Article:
NGC 1275 as seen by Hubble and (inset) a magnetic active region on the Sun.
Credit: NASA, ESA and Andy Fabian (Univ. of Cambridge) & Hinode JAXA/NASA
I have a new feature article published in the January issue of BBC Sky At Night. It’s called “Frenetic fields” and is about magnetic fields in space and how they are responsible for shaping the Universe — everything from how they power the solar wind, to how they feed black holes and create galactic sculptures. You should be able to pick up the magazine in all good newsagents/bookstores early next week, as I’ve already seen it in a few places here in Bristol.
The Hubble Space Telescope is renowned for its incredible resolution used in studying the depths of the Universe – from the earliest galaxies to some of the grandest spirals. Recently though it has been using these superb capabilities to observe nearby galaxies – that is, a selection of galaxies between about 7 and 13 million light years from the Earth.
Above: Hubble’s resolution has revealed NGC 253 as a swirl of countless stars and dust lanes, enabling new insights into the character and structure of this beautiful galaxy.
At this time of year I love to get out a wide-field refracting telescope and use it to spot the relatively bright galaxies M31 (the Andromeda Galaxy) and M33. Through the eyepiece they appear as bright smudges of light, M31 being slightly elongated in shape. Those smudges are in fact the accumulated light of billions of stars shining away brightly, inside their respective galaxies. Yet we can’t see the individual stars in the galaxy with our amateur telescopes because their resolving power is simply too low, they appear blurred and merged together. But with Hubble things are much different.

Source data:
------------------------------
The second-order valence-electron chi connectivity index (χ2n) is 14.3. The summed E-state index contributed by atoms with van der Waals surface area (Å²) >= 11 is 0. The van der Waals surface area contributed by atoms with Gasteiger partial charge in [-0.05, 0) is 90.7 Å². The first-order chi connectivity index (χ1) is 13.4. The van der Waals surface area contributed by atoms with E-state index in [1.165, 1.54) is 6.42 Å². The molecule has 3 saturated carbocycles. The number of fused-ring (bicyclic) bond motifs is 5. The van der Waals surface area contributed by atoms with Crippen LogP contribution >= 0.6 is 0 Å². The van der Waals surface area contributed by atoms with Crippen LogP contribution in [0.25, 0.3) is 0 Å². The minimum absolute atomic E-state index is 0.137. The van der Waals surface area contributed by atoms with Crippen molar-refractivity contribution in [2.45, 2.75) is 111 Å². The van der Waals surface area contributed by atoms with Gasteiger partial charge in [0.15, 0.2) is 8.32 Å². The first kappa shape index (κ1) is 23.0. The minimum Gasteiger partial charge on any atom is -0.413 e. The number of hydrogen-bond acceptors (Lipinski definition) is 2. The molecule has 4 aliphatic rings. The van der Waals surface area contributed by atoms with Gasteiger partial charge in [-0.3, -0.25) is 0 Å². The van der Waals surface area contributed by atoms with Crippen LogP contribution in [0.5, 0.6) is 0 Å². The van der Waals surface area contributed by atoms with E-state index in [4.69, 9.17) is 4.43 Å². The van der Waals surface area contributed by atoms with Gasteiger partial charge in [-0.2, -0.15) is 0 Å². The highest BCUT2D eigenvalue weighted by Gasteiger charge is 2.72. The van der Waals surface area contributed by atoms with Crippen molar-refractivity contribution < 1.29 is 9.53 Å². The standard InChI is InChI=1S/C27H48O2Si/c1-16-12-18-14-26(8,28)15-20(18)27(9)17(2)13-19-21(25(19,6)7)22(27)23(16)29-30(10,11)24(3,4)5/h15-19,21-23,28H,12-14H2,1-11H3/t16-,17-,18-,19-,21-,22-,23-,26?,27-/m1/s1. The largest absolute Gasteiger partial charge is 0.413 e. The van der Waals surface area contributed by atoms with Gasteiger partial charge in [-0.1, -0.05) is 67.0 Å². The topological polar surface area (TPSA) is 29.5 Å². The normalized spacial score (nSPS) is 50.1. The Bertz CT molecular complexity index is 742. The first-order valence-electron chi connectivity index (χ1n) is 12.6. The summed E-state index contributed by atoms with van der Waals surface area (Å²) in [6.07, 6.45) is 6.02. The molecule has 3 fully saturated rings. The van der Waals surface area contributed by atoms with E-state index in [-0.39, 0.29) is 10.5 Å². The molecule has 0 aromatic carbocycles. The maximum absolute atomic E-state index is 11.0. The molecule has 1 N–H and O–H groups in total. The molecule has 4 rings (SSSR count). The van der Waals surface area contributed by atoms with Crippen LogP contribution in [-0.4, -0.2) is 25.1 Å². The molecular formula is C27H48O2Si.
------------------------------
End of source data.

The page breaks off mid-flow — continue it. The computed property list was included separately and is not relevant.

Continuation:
When it looked at 69 nearby galaxies, its powerful optics were able to show individual stars and glittering star clusters within them. This ability to look at the fine detail has allowed astronomers to make important studies into the lives of these stars, how they are born and more. Astronomers can then also use the observations to make detailed conclusions about the shape and structure of the (often intricate) galaxy they are studying.
We can liken some of the previous observations to trying to understand how the population of a city lives, interacts and moves around, just by looking at a street-map. With Hubble’s brilliant resolution astronomers have been able to get a far more detailed view of the lives of galaxies and their stars – we can study the people in the street as it were. As Benjamin Williams, of the University of Washington says in the ESA press release “With these images, we can see what makes each galaxy unique”.
Left: A maelstrom of thousands upon thousands of individual stars reveals itself in this Hubble Advanced Camera for Surveys image of NGC 300, some 7 million light years away from Earth.